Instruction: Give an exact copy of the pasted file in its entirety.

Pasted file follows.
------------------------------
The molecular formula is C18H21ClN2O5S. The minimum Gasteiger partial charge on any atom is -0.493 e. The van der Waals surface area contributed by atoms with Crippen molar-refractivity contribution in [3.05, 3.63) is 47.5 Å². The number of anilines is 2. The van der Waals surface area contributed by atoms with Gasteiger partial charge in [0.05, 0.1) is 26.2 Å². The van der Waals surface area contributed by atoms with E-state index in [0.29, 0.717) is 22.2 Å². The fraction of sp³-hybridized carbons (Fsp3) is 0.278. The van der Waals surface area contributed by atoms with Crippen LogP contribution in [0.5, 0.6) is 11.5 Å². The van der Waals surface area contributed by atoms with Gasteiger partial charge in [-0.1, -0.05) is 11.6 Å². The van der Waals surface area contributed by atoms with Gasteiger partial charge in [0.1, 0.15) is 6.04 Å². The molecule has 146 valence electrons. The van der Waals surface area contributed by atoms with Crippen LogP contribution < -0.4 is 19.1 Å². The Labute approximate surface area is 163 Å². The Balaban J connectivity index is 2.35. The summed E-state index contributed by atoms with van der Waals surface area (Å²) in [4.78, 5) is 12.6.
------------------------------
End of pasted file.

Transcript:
The molecular formula is C18H21ClN2O5S. The minimum Gasteiger partial charge on any atom is -0.493 e. The van der Waals surface area contributed by atoms with Crippen molar-refractivity contribution in [3.05, 3.63) is 47.5 Å². The number of anilines is 2. The van der Waals surface area contributed by atoms with Gasteiger partial charge in [0.05, 0.1) is 26.2 Å². The van der Waals surface area contributed by atoms with E-state index in [0.29, 0.717) is 22.2 Å². The fraction of sp³-hybridized carbons (Fsp3) is 0.278. The van der Waals surface area contributed by atoms with Crippen LogP contribution in [0.5, 0.6) is 11.5 Å². The van der Waals surface area contributed by atoms with Gasteiger partial charge in [-0.1, -0.05) is 11.6 Å². The van der Waals surface area contributed by atoms with Gasteiger partial charge in [0.1, 0.15) is 6.04 Å². The molecule has 146 valence electrons. The van der Waals surface area contributed by atoms with Crippen LogP contribution < -0.4 is 19.1 Å². The Labute approximate surface area is 163 Å². The Balaban J connectivity index is 2.35. The summed E-state index contributed by atoms with van der Waals surface area (Å²) in [4.78, 5) is 12.6.